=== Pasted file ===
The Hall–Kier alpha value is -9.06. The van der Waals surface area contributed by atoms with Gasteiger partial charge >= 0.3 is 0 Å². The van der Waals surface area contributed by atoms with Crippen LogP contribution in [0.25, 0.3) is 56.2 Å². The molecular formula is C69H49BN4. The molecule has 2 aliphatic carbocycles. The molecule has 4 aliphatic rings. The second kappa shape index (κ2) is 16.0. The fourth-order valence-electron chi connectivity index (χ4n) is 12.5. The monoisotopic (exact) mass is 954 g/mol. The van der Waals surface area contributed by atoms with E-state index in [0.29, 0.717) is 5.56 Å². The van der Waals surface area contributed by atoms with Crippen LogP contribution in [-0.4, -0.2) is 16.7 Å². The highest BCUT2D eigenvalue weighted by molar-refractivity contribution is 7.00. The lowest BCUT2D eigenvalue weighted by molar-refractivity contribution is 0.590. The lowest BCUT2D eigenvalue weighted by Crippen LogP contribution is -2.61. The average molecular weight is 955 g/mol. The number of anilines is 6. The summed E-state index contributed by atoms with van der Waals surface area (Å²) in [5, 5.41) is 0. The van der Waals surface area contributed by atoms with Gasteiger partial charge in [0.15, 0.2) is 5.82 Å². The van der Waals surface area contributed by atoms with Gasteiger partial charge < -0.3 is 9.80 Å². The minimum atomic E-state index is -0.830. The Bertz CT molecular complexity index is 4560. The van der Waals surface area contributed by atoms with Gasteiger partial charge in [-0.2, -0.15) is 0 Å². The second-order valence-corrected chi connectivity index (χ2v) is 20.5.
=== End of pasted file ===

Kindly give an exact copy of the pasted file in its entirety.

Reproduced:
The Hall–Kier alpha value is -9.06. The van der Waals surface area contributed by atoms with Gasteiger partial charge >= 0.3 is 0 Å². The van der Waals surface area contributed by atoms with Crippen LogP contribution in [0.25, 0.3) is 56.2 Å². The molecular formula is C69H49BN4. The molecule has 2 aliphatic carbocycles. The molecule has 4 aliphatic rings. The second kappa shape index (κ2) is 16.0. The fourth-order valence-electron chi connectivity index (χ4n) is 12.5. The monoisotopic (exact) mass is 954 g/mol. The van der Waals surface area contributed by atoms with E-state index in [0.29, 0.717) is 5.56 Å². The van der Waals surface area contributed by atoms with Crippen LogP contribution in [-0.4, -0.2) is 16.7 Å². The highest BCUT2D eigenvalue weighted by molar-refractivity contribution is 7.00. The lowest BCUT2D eigenvalue weighted by molar-refractivity contribution is 0.590. The lowest BCUT2D eigenvalue weighted by Crippen LogP contribution is -2.61. The average molecular weight is 955 g/mol. The number of anilines is 6. The summed E-state index contributed by atoms with van der Waals surface area (Å²) in [5, 5.41) is 0. The van der Waals surface area contributed by atoms with Gasteiger partial charge in [0.15, 0.2) is 5.82 Å². The van der Waals surface area contributed by atoms with Gasteiger partial charge < -0.3 is 9.80 Å². The minimum atomic E-state index is -0.830. The Bertz CT molecular complexity index is 4560. The van der Waals surface area contributed by atoms with Gasteiger partial charge in [-0.2, -0.15) is 0 Å². The second-order valence-corrected chi connectivity index (χ2v) is 20.5.